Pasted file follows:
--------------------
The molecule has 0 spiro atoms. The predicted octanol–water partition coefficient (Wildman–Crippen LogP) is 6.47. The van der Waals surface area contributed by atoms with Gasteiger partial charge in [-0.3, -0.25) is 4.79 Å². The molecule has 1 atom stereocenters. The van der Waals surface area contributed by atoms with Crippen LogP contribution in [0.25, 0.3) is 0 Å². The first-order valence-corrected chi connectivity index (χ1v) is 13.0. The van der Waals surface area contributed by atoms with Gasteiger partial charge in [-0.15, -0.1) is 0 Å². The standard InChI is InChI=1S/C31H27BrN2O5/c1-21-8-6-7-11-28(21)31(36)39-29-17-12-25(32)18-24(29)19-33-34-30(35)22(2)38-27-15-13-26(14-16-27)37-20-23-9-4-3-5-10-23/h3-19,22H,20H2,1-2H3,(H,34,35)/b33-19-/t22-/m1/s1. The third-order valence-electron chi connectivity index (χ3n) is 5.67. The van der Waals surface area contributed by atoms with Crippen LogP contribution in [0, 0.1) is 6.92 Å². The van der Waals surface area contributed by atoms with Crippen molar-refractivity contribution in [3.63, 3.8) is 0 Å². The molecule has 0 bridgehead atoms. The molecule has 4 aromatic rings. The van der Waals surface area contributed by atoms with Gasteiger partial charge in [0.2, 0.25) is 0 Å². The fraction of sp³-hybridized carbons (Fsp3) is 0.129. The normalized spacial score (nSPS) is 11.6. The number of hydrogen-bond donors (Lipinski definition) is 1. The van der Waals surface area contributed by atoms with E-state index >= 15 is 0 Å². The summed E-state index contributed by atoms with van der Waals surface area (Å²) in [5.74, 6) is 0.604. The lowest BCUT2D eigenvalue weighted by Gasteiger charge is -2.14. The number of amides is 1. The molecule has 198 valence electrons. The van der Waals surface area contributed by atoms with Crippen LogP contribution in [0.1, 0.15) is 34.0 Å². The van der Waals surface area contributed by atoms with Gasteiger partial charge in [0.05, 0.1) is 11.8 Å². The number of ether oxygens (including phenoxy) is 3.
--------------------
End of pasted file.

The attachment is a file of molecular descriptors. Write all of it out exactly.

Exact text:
The molecule has 0 spiro atoms. The predicted octanol–water partition coefficient (Wildman–Crippen LogP) is 6.47. The van der Waals surface area contributed by atoms with Gasteiger partial charge in [-0.3, -0.25) is 4.79 Å². The molecule has 1 atom stereocenters. The van der Waals surface area contributed by atoms with Crippen LogP contribution in [0.25, 0.3) is 0 Å². The first-order valence-corrected chi connectivity index (χ1v) is 13.0. The van der Waals surface area contributed by atoms with Gasteiger partial charge in [-0.15, -0.1) is 0 Å². The standard InChI is InChI=1S/C31H27BrN2O5/c1-21-8-6-7-11-28(21)31(36)39-29-17-12-25(32)18-24(29)19-33-34-30(35)22(2)38-27-15-13-26(14-16-27)37-20-23-9-4-3-5-10-23/h3-19,22H,20H2,1-2H3,(H,34,35)/b33-19-/t22-/m1/s1. The third-order valence-electron chi connectivity index (χ3n) is 5.67. The van der Waals surface area contributed by atoms with Crippen LogP contribution in [0, 0.1) is 6.92 Å². The van der Waals surface area contributed by atoms with Crippen molar-refractivity contribution in [3.63, 3.8) is 0 Å². The molecule has 0 bridgehead atoms. The molecule has 4 aromatic rings. The van der Waals surface area contributed by atoms with Gasteiger partial charge in [0.2, 0.25) is 0 Å². The fraction of sp³-hybridized carbons (Fsp3) is 0.129. The normalized spacial score (nSPS) is 11.6. The number of hydrogen-bond donors (Lipinski definition) is 1. The van der Waals surface area contributed by atoms with E-state index >= 15 is 0 Å². The summed E-state index contributed by atoms with van der Waals surface area (Å²) in [5.74, 6) is 0.604. The lowest BCUT2D eigenvalue weighted by Gasteiger charge is -2.14. The number of amides is 1. The molecule has 198 valence electrons. The van der Waals surface area contributed by atoms with Crippen LogP contribution in [0.1, 0.15) is 34.0 Å². The van der Waals surface area contributed by atoms with Gasteiger partial charge in [0.05, 0.1) is 11.8 Å². The number of ether oxygens (including phenoxy) is 3.